Self-esteem is the belief that you are good enough and worthy of enjoying happiness, success, healthy relationships and a good life. From a psychological lens self-esteem is about how we evaluate ourselves. Confidence, self-respect and personal satisfaction are signs of healthy self-esteem. These qualities are not coming from a narcissistic place but rather represent an accurate representation of the way we experience ourselves in the world.
Low Self-Esteem and Addiction
How we perceive ourselves has a tremendous impact on the quality of our lives. Those with low self-esteem do not believe that they are good enough or worthy of joy or abundance. Low self-esteem impacts every aspect of life as we know, especially with regard to the relationship with ourselves and with others.
Those suffering from low self-esteem often seek to numb their suffering. Often they/we turn to alcohol or substance abuse to temporarily get relief from the inherent pain. Numbing the mind and body offers a quick fix and short term solution that ultimately leads to more complicated problems like depression, heightened anxiety and addiction.
Why Low Self-Esteem?
Low self-esteem is the belief that we are not worthy or good enough. We are in some way defective and don’t deserve to enjoy what’s good and decent.
This feeling usually comes from some form of neglect or abuse in early childhood development. Children are exquisitely tuned in and sensitive to the way they are treated. They pick up on the verbal and non-verbal cues of others and are profoundly impacted by early experiences—even those they cannot remember.
Children lack the insight or tools needed to understand that they are not to blame for the physical, emotional or sexual abuse that they endure. Consequently, they blame themselves for aggressions inflicted upon them and can feel unworthy for years to come, often even a lifetime.
Different Ways that Low Self-Esteem Evolves
• Low self-esteem can be the result of parents who were perpetually absent because of illness, their preoccupations or addictions. Rather than being available to focus on the child, other demands or interests interfered with this important early bonding. The child surmises from that experience that he or she isn’t important and doesn’t matter. The internalization of this form of neglect can lead the child to feel worthless and invisible in the early years and later on in life.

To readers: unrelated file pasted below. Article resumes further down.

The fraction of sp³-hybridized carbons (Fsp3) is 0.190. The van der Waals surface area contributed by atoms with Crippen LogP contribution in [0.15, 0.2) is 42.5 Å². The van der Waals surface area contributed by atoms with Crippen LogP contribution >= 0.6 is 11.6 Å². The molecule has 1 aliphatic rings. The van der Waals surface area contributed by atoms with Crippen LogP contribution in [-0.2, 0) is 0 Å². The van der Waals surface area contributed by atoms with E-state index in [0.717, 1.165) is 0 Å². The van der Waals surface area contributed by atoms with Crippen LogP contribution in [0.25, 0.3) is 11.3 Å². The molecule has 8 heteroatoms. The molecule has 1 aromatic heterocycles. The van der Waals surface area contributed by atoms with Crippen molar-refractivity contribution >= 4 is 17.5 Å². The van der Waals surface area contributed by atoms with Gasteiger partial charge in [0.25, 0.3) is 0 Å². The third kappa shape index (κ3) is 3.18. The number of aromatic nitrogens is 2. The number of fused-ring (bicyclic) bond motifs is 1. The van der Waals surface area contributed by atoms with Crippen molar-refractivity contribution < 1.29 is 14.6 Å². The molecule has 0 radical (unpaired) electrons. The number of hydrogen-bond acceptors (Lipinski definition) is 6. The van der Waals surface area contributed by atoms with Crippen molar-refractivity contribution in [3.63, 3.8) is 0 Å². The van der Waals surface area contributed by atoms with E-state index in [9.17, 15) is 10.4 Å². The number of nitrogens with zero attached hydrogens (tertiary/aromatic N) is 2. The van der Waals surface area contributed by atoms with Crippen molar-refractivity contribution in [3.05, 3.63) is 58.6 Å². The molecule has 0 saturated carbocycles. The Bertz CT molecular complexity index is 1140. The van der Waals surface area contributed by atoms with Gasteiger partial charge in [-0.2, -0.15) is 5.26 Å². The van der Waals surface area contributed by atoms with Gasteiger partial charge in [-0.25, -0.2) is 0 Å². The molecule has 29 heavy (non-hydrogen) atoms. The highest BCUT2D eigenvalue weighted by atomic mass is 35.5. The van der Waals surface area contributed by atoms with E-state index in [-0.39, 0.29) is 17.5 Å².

• Helicopter parents that hover over their children can lead to another kind of compromised self-esteem in which the child feels like he or she is never quite good enough or measures up. The belief is that this child typically believes that they are constantly being scrutinized, compared to peers and must always accomplish more. Often, down time is considered wasted time and the child ends up feeling defeated regardless of her or his success.
• Low self-esteem can also arise from being the victim of prejudice for race, ethnicity, gender identity, religious beliefs, disabilities or being different from whatever is the norm in a given scenario. Being discriminated against early on leaves indelible scars. When others treat a child with hate or scorn, those feeling become internalized by the child and low self-esteem and self-loathing can result.
• Most children are bombarded by the media. They get messages at very young ages about what they should look like, feel like, what’s cool and what’s going to yield them positive rewards. When a child feels that she or he doesn’t measure up to that discrepancy between how they perceive themselves and how they are supposed to be, it can lead to low self-esteem or again, self-loathing.
Cascade of Effects from Low Self-Esteem
The result of low self-esteem can lead to a cascade of negative behaviors, thoughts and beliefs about oneself. When someone doesn’t feel worthy or good enough they don’t hold themselves to high standards and can settle for less than they deserve in every
circumstance of life.
Effects of Low Self-Esteem:
• Poor self-care
• Self-deprecating thoughts
• Self-injurious behaviors
• Self-limiting beliefs about potential
• Negative attitudes
• Lack of trust in self and others
• Drawn to abusive relationships
• Anger management issues
• Readily succumbs to peer pressure
• Struggles in relationships with others